The story of a 10-year-old Ohio girl who was raped to get an abortion for almost two weeks and crossed the borders of the state sparked a national debate about abortion. President Biden and other Democrats alleged that the Supreme Court had shown harm by overturning the Roe v. Wade case.
However, the facts were sparse, and reporters had a hard time seeing reports that depended on a single named source in the Indianapolis Star.
Conservative media questioned the existence of the girl. FoxNews host Jesse Waters suggested that the story could be a “hoax” intended to strengthen the position of abortion rights. The Wall Street Journal editorial On Tuesday, it was titled “Cancellation Story Too Good to Confirm”.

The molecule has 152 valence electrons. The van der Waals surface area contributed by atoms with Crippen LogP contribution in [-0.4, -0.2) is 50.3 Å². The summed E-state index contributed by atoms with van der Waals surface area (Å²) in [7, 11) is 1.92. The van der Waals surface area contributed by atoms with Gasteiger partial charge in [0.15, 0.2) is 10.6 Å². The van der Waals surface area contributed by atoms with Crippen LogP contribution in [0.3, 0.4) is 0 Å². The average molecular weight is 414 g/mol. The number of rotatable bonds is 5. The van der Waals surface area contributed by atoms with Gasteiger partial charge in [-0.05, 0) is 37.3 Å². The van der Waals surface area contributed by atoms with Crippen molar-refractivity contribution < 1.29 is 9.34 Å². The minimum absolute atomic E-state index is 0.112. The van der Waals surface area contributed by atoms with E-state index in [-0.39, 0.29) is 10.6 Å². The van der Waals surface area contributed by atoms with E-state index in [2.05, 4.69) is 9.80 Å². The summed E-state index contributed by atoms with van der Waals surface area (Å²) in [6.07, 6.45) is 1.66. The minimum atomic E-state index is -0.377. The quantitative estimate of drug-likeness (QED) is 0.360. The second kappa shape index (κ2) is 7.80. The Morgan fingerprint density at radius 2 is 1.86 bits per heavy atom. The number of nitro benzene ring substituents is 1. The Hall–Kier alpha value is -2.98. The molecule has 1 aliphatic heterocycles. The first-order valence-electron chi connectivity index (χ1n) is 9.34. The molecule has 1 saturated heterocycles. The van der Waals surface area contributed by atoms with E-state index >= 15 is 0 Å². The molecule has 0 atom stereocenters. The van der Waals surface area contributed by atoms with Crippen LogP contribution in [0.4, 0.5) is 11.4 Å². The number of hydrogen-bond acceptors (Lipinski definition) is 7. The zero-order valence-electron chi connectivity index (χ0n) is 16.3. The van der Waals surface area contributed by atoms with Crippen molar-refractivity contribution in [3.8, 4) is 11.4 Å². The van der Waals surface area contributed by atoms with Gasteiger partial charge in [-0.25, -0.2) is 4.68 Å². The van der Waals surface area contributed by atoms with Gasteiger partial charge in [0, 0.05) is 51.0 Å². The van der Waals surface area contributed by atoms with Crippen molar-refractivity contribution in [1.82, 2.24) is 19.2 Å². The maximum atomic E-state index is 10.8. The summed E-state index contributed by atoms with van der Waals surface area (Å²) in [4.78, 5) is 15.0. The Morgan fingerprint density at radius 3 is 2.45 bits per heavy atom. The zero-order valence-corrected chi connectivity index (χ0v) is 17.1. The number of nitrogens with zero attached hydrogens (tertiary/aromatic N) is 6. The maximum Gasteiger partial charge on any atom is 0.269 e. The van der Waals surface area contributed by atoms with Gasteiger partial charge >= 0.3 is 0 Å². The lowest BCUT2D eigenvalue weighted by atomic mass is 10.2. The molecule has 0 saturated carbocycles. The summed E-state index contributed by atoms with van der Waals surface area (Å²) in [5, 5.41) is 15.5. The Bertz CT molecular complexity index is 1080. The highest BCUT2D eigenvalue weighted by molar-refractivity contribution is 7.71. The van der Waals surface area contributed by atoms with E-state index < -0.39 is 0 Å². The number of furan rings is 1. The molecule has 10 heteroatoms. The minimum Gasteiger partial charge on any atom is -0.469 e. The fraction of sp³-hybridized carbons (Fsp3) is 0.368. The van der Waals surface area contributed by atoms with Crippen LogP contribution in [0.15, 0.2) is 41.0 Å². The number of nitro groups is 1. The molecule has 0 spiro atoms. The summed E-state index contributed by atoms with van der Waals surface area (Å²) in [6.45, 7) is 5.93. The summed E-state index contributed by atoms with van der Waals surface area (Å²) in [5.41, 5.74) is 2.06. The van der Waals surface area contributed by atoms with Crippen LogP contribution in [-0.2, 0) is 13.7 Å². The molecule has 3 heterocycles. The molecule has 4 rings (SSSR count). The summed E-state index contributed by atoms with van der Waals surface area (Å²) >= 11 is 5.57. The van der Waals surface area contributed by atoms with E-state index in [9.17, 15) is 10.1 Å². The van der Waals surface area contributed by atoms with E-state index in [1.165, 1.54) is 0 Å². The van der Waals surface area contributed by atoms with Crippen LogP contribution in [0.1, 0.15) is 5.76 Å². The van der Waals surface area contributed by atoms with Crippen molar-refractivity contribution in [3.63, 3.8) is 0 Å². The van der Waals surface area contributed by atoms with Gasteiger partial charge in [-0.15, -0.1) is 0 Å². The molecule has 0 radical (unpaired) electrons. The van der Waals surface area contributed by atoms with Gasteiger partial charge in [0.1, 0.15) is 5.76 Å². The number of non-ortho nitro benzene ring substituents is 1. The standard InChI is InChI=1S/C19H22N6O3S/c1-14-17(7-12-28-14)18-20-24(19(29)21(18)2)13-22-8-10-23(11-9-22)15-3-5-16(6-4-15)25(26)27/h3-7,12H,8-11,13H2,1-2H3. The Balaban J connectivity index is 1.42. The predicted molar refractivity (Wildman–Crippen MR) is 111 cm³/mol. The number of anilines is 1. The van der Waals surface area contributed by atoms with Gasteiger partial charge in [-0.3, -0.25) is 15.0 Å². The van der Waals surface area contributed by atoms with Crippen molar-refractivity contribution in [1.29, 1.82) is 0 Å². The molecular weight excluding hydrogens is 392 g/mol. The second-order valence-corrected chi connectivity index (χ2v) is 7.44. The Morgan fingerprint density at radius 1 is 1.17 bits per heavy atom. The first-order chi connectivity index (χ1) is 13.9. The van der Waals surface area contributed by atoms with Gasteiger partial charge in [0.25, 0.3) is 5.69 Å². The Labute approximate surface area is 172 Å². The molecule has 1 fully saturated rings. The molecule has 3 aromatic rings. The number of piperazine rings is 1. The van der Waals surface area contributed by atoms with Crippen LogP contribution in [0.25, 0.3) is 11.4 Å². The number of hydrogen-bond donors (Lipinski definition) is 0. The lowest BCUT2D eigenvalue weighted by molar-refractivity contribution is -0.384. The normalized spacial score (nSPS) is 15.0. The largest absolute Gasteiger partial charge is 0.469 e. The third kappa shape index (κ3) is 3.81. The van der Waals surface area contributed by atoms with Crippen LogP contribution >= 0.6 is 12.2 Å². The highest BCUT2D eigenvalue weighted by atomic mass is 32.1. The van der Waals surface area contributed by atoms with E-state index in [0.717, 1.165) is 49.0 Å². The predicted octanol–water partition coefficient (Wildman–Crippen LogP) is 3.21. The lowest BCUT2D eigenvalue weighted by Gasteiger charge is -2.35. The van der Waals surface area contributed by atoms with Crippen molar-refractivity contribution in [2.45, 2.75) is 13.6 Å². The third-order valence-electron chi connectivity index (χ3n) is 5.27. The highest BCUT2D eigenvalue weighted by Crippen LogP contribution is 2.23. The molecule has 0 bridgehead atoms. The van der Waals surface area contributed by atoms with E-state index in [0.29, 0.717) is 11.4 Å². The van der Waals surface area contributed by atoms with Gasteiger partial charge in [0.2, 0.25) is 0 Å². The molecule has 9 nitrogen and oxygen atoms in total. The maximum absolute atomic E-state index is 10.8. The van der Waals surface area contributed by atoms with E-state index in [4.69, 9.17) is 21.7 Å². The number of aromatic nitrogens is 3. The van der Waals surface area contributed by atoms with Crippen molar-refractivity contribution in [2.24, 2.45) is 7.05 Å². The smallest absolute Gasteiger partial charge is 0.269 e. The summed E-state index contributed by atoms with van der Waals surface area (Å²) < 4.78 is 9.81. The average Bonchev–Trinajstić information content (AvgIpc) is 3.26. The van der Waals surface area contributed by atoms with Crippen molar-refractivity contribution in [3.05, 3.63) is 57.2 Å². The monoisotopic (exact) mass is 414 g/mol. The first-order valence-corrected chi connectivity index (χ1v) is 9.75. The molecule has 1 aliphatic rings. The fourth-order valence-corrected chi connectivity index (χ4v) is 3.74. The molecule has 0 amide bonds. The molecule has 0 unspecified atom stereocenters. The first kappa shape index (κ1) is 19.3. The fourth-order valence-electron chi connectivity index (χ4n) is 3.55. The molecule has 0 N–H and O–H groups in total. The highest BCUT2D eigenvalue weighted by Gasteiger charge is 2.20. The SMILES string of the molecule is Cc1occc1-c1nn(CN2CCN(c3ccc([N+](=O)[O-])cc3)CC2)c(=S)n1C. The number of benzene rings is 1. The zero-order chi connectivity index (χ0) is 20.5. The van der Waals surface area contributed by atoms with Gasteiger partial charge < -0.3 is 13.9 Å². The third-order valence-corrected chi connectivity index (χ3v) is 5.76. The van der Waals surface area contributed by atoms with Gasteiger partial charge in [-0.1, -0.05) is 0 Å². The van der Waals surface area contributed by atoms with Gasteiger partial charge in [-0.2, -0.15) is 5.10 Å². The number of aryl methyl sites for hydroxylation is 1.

The people on the left quickly jumped in and criticized media reports pointing out that little was known about the girl and the crime situation. On Saturday, the Washington Post reporter Glenn Kessler wrote that he couldn’t confirm any of the details. “This is a very difficult story to check,” he wrote, a conclusion that led to a surge in angry comments on the post’s website. This case was a very partisan issue and gave an example of how a single article could be the focus of a heated debate.
The facts were revealed on Wednesday. Columbus Dispatch reported A man in Ohio was charged with rape.
But by that time, the debate over the case had put mainstream publications in an unpleasant shackle. The politicized story evolved faster than reporters accumulated information, fueling a unique news cycle outside the facts.
Kelly McBride, a media ethics expert at the Poynter Institute, said: But she added that journalists need to report to answer the question, “not just to give more opinion without additional facts.”